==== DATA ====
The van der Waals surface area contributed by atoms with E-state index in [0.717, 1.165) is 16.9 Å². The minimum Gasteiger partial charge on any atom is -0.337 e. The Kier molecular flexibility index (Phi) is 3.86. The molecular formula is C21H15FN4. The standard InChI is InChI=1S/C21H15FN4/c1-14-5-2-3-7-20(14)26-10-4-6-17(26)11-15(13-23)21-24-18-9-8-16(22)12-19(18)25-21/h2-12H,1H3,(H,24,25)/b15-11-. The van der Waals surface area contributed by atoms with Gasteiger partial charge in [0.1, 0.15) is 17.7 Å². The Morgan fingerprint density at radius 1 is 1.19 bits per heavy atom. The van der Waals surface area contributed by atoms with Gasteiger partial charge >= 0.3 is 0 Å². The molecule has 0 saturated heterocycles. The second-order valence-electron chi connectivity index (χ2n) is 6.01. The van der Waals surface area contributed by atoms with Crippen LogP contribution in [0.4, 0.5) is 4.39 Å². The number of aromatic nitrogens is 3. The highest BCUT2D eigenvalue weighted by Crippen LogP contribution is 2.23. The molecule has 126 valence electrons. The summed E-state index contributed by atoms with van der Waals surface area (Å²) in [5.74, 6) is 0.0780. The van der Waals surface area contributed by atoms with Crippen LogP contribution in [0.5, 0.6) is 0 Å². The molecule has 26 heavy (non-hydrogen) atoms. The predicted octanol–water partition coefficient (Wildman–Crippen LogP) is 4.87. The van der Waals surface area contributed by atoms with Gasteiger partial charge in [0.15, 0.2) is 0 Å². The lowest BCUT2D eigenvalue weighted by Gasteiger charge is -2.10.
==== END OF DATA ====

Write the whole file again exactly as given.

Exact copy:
The van der Waals surface area contributed by atoms with E-state index in [0.717, 1.165) is 16.9 Å². The minimum Gasteiger partial charge on any atom is -0.337 e. The Kier molecular flexibility index (Phi) is 3.86. The molecular formula is C21H15FN4. The standard InChI is InChI=1S/C21H15FN4/c1-14-5-2-3-7-20(14)26-10-4-6-17(26)11-15(13-23)21-24-18-9-8-16(22)12-19(18)25-21/h2-12H,1H3,(H,24,25)/b15-11-. The van der Waals surface area contributed by atoms with Gasteiger partial charge in [0.1, 0.15) is 17.7 Å². The Morgan fingerprint density at radius 1 is 1.19 bits per heavy atom. The van der Waals surface area contributed by atoms with Gasteiger partial charge >= 0.3 is 0 Å². The molecule has 0 saturated heterocycles. The second-order valence-electron chi connectivity index (χ2n) is 6.01. The van der Waals surface area contributed by atoms with Crippen LogP contribution in [0.4, 0.5) is 4.39 Å². The number of aromatic nitrogens is 3. The highest BCUT2D eigenvalue weighted by Crippen LogP contribution is 2.23. The molecule has 126 valence electrons. The summed E-state index contributed by atoms with van der Waals surface area (Å²) in [5.74, 6) is 0.0780. The van der Waals surface area contributed by atoms with Crippen LogP contribution in [0.5, 0.6) is 0 Å². The molecule has 26 heavy (non-hydrogen) atoms. The predicted octanol–water partition coefficient (Wildman–Crippen LogP) is 4.87. The van der Waals surface area contributed by atoms with Gasteiger partial charge in [0.15, 0.2) is 0 Å². The lowest BCUT2D eigenvalue weighted by Gasteiger charge is -2.10.